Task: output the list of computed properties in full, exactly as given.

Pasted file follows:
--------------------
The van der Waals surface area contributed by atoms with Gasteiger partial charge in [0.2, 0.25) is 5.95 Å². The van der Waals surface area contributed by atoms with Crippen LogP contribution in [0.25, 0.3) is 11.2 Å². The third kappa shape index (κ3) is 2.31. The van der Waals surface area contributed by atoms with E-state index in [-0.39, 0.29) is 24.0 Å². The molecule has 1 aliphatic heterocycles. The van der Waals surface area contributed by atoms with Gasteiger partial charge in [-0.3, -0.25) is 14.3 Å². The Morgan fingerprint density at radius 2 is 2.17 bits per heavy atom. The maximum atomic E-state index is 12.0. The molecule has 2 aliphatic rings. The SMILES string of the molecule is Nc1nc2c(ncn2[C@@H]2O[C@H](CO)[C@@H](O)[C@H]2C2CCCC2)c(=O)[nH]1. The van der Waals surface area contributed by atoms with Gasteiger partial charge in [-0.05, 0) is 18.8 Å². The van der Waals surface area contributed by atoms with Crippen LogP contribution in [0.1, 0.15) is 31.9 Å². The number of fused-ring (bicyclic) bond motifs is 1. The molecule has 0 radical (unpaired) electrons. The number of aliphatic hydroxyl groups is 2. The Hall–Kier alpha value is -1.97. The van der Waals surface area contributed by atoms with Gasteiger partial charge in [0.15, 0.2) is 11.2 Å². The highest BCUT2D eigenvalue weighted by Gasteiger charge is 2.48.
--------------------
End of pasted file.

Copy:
The van der Waals surface area contributed by atoms with Gasteiger partial charge in [0.2, 0.25) is 5.95 Å². The van der Waals surface area contributed by atoms with Crippen LogP contribution in [0.25, 0.3) is 11.2 Å². The third kappa shape index (κ3) is 2.31. The van der Waals surface area contributed by atoms with E-state index in [-0.39, 0.29) is 24.0 Å². The molecule has 1 aliphatic heterocycles. The van der Waals surface area contributed by atoms with Gasteiger partial charge in [-0.3, -0.25) is 14.3 Å². The Morgan fingerprint density at radius 2 is 2.17 bits per heavy atom. The maximum atomic E-state index is 12.0. The molecule has 2 aliphatic rings. The SMILES string of the molecule is Nc1nc2c(ncn2[C@@H]2O[C@H](CO)[C@@H](O)[C@H]2C2CCCC2)c(=O)[nH]1. The van der Waals surface area contributed by atoms with Gasteiger partial charge in [-0.05, 0) is 18.8 Å². The van der Waals surface area contributed by atoms with Crippen LogP contribution in [0.1, 0.15) is 31.9 Å². The number of fused-ring (bicyclic) bond motifs is 1. The molecule has 0 radical (unpaired) electrons. The number of aliphatic hydroxyl groups is 2. The Hall–Kier alpha value is -1.97. The van der Waals surface area contributed by atoms with Gasteiger partial charge in [0.15, 0.2) is 11.2 Å². The highest BCUT2D eigenvalue weighted by Gasteiger charge is 2.48.